My book Why Religions Work explores religious tolerance issues. It could not be more relevant at the moment with the world in its present state.
This blog has concentrated recently on the wonderful pilgrimages I have been on - to the Holy Land and to Turkey and more recently to Holy Georgia , Greece "In the Steps of St Paul" , Ethiopia and most recently my experiences in Iran.

"If I was allowed another life I would go to all the places of God's Earth. What better way to worship God than to look on all his works?" from The Chains of Heaven: an Ethiopian Romance Philip Marsden

Monday, 8 October 2012

Where Science and Religion Meet?

'That’s a question for a neurotheologian.'
'Meaning what?' he asked.
'Meaning precisely what it says. Somebody who thinks about people in terms, simultaneously, of the Clear Light of the Void and the Vegetative Nervous System.'

Aldous Huxley, Island, 1962

I have been exploring the interface between science and religion in the last couple of posts here. Let's continue with this theme: Aldous Huxley was credited with first envisaging neurotheology as a philosophical construct, in his novel Island.
This exciting new discipline, sometimes called spiritual neuroscience, is the scientific attempt to correlate neural phenomena in the brain with subjective spiritual experiences. Is there a neurological and evolutionary basis for the spiritual and the religious?
Dr. Andrew Newberg is a pioneer in this research. In his work, which has included brain scans of people in prayer, meditation, rituals, and various trance states, he has shown that spiritual experiences do indeed involve a neurological process, which can be traced through brain activity. This of course could lead to a conclusion that God is 'all in the mind.' But Newberg is quite clear from his own rigorously conducted scientific experiments that spiritual experiences are not 'in any way less real to the brain than any other information it receives and processes, including perceptions of the material world and everyday life.' (1) We cannot, he rightly claims, trust one without trusting the other.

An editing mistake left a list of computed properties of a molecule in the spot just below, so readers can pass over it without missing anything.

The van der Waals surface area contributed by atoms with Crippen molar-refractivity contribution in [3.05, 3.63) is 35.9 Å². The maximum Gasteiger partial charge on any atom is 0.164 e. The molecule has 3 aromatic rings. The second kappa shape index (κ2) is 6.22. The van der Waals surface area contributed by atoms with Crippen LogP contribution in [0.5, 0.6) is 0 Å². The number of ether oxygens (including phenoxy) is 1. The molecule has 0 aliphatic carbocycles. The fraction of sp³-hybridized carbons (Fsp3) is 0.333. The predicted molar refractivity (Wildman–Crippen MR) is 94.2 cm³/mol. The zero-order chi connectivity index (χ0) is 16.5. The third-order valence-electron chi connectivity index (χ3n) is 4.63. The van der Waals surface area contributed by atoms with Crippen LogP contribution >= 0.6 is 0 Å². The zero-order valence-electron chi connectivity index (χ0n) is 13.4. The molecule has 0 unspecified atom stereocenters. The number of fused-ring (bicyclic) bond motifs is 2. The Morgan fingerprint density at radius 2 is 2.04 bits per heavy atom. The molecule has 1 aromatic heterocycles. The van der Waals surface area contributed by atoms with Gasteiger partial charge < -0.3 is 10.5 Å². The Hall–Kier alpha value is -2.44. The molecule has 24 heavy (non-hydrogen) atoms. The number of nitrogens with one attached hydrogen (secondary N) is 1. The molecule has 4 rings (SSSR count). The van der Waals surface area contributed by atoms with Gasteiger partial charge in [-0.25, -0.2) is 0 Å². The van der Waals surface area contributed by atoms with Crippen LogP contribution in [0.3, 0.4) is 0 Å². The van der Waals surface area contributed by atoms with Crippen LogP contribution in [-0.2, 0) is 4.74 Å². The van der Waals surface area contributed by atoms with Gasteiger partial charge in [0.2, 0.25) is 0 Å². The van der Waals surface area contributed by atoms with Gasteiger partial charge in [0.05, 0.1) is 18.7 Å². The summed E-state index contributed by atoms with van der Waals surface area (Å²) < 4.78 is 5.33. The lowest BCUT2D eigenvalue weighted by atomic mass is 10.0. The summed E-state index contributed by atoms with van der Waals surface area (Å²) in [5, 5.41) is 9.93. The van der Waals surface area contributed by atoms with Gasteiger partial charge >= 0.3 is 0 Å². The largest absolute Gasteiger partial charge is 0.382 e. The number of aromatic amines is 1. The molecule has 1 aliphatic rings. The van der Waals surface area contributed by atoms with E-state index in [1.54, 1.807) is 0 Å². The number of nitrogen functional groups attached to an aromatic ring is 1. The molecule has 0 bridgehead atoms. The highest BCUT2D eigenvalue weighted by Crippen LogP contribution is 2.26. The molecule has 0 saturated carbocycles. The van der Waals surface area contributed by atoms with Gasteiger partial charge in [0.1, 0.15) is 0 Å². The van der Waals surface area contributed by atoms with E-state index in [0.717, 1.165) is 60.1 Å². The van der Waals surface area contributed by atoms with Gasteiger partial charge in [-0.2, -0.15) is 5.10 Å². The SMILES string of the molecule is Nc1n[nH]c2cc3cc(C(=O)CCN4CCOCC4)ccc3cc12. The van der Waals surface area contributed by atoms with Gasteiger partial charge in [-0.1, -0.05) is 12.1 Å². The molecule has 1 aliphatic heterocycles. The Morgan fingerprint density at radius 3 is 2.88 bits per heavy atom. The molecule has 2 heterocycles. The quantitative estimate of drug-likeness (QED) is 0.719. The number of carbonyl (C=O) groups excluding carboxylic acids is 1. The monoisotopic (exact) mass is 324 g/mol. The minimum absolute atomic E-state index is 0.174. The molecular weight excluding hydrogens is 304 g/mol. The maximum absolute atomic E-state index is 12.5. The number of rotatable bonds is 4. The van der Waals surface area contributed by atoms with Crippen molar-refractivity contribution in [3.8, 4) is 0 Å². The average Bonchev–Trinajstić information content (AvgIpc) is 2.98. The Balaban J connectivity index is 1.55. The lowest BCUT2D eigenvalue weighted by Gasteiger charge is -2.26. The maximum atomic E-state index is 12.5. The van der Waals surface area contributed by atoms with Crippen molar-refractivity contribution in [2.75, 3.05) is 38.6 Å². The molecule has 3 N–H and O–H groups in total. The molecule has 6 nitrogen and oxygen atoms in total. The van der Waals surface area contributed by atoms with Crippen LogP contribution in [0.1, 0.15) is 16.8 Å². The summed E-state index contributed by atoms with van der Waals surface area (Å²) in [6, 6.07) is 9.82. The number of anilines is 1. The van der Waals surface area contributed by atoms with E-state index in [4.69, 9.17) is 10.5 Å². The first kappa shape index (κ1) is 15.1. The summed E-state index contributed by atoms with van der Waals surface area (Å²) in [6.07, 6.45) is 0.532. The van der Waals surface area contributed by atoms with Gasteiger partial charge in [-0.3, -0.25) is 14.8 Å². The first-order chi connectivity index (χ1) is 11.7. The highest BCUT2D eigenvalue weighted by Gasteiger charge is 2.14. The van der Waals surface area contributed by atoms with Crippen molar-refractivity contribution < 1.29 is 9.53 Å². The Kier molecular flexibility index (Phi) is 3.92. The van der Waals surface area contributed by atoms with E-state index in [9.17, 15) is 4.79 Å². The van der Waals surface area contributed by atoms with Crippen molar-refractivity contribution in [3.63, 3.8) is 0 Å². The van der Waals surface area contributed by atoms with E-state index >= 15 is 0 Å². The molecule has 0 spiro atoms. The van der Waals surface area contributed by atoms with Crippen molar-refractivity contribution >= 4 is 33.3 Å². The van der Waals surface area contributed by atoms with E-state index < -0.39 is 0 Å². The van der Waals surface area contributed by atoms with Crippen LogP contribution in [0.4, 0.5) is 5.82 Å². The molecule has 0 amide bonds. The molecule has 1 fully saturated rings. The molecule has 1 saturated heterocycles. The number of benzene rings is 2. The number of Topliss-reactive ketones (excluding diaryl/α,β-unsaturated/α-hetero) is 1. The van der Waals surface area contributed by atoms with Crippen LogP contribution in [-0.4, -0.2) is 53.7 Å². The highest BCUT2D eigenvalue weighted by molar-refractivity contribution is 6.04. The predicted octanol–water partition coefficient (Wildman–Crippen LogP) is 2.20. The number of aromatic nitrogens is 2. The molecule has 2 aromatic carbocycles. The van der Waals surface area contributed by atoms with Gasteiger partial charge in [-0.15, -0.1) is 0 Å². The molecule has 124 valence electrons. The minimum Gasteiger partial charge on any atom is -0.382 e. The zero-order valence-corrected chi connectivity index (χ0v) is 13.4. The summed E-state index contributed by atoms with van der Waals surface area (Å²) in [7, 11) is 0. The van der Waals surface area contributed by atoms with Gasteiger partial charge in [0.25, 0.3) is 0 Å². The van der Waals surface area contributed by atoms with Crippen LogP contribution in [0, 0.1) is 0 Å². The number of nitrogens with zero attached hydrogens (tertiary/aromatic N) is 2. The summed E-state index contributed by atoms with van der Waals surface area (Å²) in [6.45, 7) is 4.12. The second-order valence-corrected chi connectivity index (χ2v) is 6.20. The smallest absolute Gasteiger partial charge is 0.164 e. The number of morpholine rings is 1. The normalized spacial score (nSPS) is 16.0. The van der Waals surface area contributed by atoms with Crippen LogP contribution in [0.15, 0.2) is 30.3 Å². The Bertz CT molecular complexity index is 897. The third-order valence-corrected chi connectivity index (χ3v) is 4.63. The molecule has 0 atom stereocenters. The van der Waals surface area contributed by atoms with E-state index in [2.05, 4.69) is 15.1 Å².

But what is all this to do with religious tolerance, you may ask.
Work of doctors such as Dossey and Koenig who are recognizing a further healing dimension in medicine beyond the body and brain, and the ideas of scientists such as Radin and Newberg are, I believe, incredibly important in helping us gain an understanding of a further dimension in religion beyond the dogma and doctrine. There is a massive overlap between the phenomena described by the scientists and the power of prayer, meditation and healing for example in a religious or spiritual setting. But there is still a great deal of prejudice against these views, particularly those where the focus is specifically on religion, rather than on a more generalized concept of spirituality. I believe we need to get over these prejudices, and fast! Ideas such as those I have described in this series of posts have a deeper significance, for building religious tolerance. Why? Because there seems to be the potential for finding so much common ground between the findings of scientists and doctors such as Newberg, Byrd, Dossey and Koenig on the one hand and the spirit and power of prayer, meditation and spirituality in any religious setting, on the other, whatever our faith or religion or creed. Eternal life, the power of prayer and meditation, distance healing; latest science is surely lending support to such beliefs, not destroying them?
It would be extreme to say that religions need reinvention, but they certainly need to change, to adapt to a changing world. They need to return to their spiritual roots, to learn again how to cater for our spiritual needs. But perhaps they also need to bridge the gap with science, be receptive to what latest science is showing us. Perhaps we can begin to understand religions better through the latest consciousness studies; religions should possibly no longer ignore the evidence for many supernatural phenomena, such as out of body experiences, non-local healing, and so on. Maybe they need to tap into what many who call themselves spiritual but non-religious intuitively know already; we are all interconnected at some level of consciousness or spirit or energy level.